5. Well reasoned, if a little bit biased.

            And by the same token, how much of that acceptance comes from having no where else to go within the ecosystem. How many useful (to others) features are we willing to support their exclusion, for the benefit of the team? How many times have I read about the innovativeness of floppy and cd removal. The justification of the Blu-Ray bag of hurt? Ther courage to remove the headphone jack. How many superlatives are place on things that benefit Apple more than the customer, many of which are trivial due to removal?

            Not being particularly transparent about their roadmap? Good enough for me if an understatement. How about being transparent enough to tell us exactly which CPU is in the machine, front and center. No, quad core i7 is not telling me enough.

        1. “Pretty much all the ideas of Apple earbuds are in the Hint”

          You will always be baffled by what does and does not succeed in tech because you use the wrong definition of “first” and the wrong definition of “innovation”.

          For the consumer, first means first to make a product that has commercial value. Nothing that occurs prior to that is relevant.

          And innovation is arranging things in a new, more useful way. Sometimes just the tiniest changes can have the most profound consequences.

          Most tech observers can’t seem to recognize the asymmetric nature of innovation. Sometimes they conflate innovation with invention. Sometimes they think that the change has to be big for the effect to be big. Reality says otherwise.

          1. And you seem to conflate innovation with success. You can be an unsuccessful innovator, the Wright brothers aren’t Boeing, de Dion-Bouton isn’t GM, the guy who convinced the medical establishment about microbes and infections died doing the demo…

            I seem to remember you were the one having difficulty about my calling “lock-in” on satisfied customers too.

            “success” and innovation” are 2 different concepts. The tree that fell in the empty woods still fell.

          2. I agree with you 100%. Innovation is an intrinsic property, a fleeting one, but intrinsic. It’s like saying it’s red, round, or heavy.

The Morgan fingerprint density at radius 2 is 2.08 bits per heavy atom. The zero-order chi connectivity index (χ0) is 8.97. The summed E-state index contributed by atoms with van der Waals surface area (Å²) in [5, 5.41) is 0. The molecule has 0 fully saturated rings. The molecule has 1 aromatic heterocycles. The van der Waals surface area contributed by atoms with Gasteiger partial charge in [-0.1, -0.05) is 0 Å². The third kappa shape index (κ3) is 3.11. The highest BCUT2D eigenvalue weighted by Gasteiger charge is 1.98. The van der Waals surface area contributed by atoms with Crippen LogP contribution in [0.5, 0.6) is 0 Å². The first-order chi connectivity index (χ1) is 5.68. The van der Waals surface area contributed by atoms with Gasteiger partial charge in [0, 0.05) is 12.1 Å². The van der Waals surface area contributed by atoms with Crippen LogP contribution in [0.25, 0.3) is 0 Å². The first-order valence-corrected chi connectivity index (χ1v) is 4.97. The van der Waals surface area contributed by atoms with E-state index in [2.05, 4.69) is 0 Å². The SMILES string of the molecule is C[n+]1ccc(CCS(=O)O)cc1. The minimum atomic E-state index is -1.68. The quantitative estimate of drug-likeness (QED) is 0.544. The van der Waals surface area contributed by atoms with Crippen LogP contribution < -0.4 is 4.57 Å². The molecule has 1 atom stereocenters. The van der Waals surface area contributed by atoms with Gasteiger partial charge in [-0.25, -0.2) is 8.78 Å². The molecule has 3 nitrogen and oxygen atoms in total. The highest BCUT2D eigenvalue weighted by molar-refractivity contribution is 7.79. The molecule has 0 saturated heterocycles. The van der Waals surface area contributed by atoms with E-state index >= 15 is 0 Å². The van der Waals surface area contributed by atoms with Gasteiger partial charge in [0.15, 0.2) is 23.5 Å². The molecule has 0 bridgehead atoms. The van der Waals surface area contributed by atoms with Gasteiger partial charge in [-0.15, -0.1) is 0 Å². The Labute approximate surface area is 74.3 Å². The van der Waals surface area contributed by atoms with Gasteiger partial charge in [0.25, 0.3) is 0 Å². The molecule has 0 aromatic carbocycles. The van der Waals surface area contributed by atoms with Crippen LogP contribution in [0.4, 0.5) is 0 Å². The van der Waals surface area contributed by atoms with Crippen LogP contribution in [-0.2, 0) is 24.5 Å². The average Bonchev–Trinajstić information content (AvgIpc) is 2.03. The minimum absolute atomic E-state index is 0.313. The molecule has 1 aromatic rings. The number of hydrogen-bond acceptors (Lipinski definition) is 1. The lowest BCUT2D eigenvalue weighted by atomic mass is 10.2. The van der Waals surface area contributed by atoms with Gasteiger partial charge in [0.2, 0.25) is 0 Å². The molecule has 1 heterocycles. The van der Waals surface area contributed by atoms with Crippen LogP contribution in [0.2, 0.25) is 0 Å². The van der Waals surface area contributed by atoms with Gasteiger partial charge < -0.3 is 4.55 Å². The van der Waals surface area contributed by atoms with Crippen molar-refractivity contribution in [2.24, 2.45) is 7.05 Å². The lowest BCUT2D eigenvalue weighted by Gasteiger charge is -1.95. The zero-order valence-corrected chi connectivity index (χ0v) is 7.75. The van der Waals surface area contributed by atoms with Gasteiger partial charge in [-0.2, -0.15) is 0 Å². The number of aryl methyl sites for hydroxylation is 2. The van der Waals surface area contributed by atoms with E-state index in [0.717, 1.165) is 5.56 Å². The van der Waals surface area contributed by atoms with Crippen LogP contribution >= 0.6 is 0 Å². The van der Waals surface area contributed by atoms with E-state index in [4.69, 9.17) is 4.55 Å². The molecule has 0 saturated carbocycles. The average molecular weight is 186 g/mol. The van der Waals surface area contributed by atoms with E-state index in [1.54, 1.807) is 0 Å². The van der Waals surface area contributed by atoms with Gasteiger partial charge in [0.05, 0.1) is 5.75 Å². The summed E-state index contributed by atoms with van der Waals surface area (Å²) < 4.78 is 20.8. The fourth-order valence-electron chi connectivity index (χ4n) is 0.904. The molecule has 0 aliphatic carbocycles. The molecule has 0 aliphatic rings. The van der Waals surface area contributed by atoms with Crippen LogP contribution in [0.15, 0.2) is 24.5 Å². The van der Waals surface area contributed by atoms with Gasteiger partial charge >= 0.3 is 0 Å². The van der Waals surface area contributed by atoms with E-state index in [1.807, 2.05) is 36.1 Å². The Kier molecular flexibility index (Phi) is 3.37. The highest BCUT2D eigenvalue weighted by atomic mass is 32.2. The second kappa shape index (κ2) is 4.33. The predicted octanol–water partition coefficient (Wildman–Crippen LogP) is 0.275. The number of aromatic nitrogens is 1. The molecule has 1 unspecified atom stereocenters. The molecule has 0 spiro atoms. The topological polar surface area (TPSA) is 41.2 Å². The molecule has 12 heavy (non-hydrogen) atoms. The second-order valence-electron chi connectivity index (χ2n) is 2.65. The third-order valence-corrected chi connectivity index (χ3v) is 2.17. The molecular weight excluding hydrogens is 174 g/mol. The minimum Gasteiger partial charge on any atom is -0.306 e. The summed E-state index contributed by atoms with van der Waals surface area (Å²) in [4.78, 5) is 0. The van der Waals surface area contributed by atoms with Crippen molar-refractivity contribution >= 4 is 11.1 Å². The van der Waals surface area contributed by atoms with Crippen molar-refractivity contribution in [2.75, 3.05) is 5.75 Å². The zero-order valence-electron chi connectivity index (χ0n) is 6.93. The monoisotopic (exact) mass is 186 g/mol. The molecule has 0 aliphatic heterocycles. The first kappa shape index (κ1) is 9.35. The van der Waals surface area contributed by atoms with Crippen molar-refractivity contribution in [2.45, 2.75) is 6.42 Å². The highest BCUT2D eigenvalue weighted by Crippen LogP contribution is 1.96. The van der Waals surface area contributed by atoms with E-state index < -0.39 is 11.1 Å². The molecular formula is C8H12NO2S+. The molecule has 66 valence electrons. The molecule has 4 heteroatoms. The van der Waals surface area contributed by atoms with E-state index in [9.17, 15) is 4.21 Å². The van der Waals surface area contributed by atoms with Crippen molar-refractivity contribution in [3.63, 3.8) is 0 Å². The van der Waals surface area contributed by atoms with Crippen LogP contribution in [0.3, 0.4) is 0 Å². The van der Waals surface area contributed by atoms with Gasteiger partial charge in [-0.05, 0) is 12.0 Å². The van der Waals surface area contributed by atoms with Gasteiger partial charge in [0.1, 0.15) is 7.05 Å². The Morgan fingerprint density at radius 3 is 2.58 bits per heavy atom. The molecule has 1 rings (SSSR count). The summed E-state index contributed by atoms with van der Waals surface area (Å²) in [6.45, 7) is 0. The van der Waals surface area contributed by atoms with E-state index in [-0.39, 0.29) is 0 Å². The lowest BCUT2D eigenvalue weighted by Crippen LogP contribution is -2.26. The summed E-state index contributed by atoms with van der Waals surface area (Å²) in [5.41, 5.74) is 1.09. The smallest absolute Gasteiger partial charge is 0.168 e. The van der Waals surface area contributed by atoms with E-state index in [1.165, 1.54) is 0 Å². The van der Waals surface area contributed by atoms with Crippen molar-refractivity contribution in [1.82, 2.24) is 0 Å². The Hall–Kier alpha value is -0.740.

This is where I really get my shorts in a tizzy when business types define innovation. They can define it for their own purposes, but it’s their purposes, not some law of nature.

          3. No-one has an issue with its being intrinsic. But, viewed that way alone, it’s not measurable: it’s like beauty — in the eye of the beholder.

            Now, everyone thinks, I hope, that their wife is beautiful. And, similarly, everyone no doubt thinks that every idea they every had is “innovative”. There are some 3-4 billion women in the world. And there are probably at least 3-4 billion ideas being hatched every day. They are all “innovative”, more or less. Great! I mean, that’s what an “idea” is, right? A new, non-obvious take on something that we think is useful. I don’t know about you, but I have six innovative ideas before breakfast every day!

            Now, how do we measure them? How do we measure that someone else’s idea was innovative? Because the person with the idea brought it to life and made it available to a significant number of people; and many people voted with their wallets to adopt it as something that either performed a job that wasn’t being done, or replaced something else by doing the previous thing’s job (and possibly more jobs) better.

            Of course we stand on the shoulders of giants. But a key requirement you listed (-it must be useful), has little meaning if it stays in a lab, or if a few die-hard early adopters try it out for a short time and try to make it work for them. There is a broad, culture-change aspect to a “universally” useful innovation; and yes, commercial success tells us something about that — if nothing more than to give us hard numbers about the number finding it useful. But, it is just an indicator, and you still have to apply some analysis of just what it is an indicator of…